Volume 50, Issue 10, October 2021

Book review: The care of the older person

Glenn Duns   
doi: 10.31128/AJGP-05-21-5990   |    Download article
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The care of the older person book cover

Editors: Olivier Beauchet, Howard Bergman, Ronald M Caplan, Abraham Fuks, Serge Gauthier, Phil Gold, Jose A Morais
Oconomowoc, US: RMC Publishing LLC, 2021
Paperback ISBN 9781735009346

One of the appealing features of general practice is the ability to shift the scope of one’s practice over time as new interests develop. With the well-recognised global demographic shift towards an ageing population, and having taken on a clinical role with an emphasis on healthy ageing, I’ve found myself taking more interest in the ageing process and what it means to age well. It was therefore serendipitous that the book The care of the older person came to my attention.

The editors have set themselves the task of covering a wide range of topics for a broad audience. The book aims to ‘provide concrete answers for care providers of all kinds’, ‘spouses and children of elderly’ and ‘[most] importantly, this information is for seniors themselves, who want to feel empowered in their stage of life’.1 Introductory chapters provide a broad overview of ageing and health, including public health aspects. They are followed by chapters that focus on specific topics within ageing and aged care.

Chapters are written by authors from a variety of backgrounds, resulting in a range of styles and perspectives. I found this to be interesting and engaging. For example, the chapter on diagnosis and management of Alzheimer’s disease, written by the director of Alzheimer’s research at a major institution, is followed by a chapter on the journey of the caregiver that is written by an Alzheimer’s care consultant. This inclusion of the lived experience of patients and carers as an integral component of clinical care provides an essential perspective.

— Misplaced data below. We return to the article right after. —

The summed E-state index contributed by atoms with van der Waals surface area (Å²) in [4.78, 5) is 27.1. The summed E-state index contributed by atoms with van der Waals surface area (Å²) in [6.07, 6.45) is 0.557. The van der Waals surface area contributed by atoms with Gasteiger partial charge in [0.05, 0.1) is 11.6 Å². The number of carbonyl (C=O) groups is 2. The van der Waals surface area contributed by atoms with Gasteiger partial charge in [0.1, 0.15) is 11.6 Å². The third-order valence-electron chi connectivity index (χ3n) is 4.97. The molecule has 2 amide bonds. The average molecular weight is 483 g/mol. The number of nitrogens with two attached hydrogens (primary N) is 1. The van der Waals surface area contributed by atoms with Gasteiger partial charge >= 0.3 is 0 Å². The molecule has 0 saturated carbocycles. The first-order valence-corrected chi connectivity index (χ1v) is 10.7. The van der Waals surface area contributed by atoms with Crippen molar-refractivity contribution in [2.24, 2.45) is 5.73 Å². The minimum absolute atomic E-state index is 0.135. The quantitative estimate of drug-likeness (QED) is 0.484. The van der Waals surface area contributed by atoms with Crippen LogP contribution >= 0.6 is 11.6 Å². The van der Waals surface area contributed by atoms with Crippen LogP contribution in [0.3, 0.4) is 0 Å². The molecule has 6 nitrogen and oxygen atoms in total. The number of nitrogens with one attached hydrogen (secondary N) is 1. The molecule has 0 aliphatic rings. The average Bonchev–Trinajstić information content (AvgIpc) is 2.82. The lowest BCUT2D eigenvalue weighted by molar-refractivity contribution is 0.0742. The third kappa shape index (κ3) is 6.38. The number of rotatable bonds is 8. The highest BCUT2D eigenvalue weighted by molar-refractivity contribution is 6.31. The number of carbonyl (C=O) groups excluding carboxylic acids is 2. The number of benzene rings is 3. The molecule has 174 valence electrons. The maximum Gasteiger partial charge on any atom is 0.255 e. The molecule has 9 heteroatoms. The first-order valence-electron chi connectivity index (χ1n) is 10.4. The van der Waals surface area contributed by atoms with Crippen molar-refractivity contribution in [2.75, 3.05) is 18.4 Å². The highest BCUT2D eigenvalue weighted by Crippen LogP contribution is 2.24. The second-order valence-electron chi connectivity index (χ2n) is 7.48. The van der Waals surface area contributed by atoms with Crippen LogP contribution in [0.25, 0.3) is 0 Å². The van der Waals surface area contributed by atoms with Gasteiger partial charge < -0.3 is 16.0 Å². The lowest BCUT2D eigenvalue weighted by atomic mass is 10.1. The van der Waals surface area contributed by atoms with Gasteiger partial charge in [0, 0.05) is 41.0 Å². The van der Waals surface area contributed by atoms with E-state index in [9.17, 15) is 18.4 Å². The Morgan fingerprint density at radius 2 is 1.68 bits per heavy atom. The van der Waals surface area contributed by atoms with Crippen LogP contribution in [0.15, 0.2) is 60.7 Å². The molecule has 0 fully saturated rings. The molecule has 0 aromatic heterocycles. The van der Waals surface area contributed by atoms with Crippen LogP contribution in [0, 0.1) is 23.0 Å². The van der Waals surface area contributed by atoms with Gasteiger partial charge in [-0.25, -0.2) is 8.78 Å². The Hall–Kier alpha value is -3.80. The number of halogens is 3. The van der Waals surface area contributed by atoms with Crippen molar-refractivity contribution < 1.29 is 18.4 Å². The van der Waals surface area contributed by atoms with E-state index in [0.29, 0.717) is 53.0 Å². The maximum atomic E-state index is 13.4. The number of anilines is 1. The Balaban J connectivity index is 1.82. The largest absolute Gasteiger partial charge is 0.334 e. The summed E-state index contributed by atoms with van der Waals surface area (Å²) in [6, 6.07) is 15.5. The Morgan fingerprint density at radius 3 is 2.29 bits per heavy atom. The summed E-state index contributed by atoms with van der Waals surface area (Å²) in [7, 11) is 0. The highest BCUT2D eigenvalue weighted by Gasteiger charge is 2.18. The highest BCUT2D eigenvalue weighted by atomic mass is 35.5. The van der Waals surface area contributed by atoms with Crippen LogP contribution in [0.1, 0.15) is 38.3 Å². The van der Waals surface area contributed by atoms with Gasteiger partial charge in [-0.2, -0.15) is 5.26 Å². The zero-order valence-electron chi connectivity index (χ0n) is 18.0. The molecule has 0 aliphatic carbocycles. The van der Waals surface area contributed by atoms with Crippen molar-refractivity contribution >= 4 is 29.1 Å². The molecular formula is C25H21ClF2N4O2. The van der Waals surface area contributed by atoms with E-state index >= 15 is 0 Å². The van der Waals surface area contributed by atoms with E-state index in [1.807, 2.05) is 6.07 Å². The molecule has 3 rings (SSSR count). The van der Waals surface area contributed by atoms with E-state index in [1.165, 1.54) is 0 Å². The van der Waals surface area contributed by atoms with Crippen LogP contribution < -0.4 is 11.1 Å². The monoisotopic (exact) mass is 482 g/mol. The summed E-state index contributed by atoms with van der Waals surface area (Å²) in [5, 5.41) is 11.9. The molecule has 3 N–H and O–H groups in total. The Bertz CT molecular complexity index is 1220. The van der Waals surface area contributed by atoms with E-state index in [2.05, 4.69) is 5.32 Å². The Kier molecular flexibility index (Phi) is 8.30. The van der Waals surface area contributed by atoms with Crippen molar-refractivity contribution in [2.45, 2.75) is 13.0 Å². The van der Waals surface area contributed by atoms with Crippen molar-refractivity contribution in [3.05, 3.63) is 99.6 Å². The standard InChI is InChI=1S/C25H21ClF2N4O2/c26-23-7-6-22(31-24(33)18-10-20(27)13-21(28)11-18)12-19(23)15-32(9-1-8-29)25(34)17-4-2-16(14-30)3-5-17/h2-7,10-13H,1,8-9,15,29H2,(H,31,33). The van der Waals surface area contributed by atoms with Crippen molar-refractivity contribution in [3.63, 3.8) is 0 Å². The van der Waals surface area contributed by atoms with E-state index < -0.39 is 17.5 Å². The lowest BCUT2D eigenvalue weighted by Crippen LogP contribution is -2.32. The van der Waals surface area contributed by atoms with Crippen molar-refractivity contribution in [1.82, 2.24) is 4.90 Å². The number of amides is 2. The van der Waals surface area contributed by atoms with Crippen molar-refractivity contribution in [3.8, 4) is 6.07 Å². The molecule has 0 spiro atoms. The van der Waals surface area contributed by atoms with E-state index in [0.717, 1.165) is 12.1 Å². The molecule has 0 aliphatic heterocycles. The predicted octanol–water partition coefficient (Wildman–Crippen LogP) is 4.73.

Most chapters start and finish with case studies, which emphasises the clinical relevance of the presented material. There is also a chapter on COVID-19 that reflects the aim of keeping the information current and relevant.

Most of the information is presented from the North American context, which may limit the relevance for some readers, but I did note efforts to provide an international context. For example, resources from different countries are provided, and instruments that are described in the book have been validated in Australia.2 Subsequent editions written specifically for the Australian context would be welcome. As a primary care doctor, I would also have liked more material presented from the primary care perspective, but this is a reflection of the scope of a book that targets a broad audience.

In summary I found this to be a readable, engaging and thought-provoking book that offers a broad overview of ageing and aged care, while at the same time providing detailed and relevant clinical information.

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  1. RMC Publishing. Care of the older person. Oconomowoc, US: RMC Publishing LLC, 2021. Available at [Accessed 4 April 2021]. Search PubMed
  2. Susanto M, Hubbard RE, Gardiner PA. Validity and responsiveness of the FRAIL scale in middle-aged women. J Am Med Dir Assoc 2018;19(1):65–69. doi: 10.1016/j.jamda.2017.08.003. Search PubMed

Aged care

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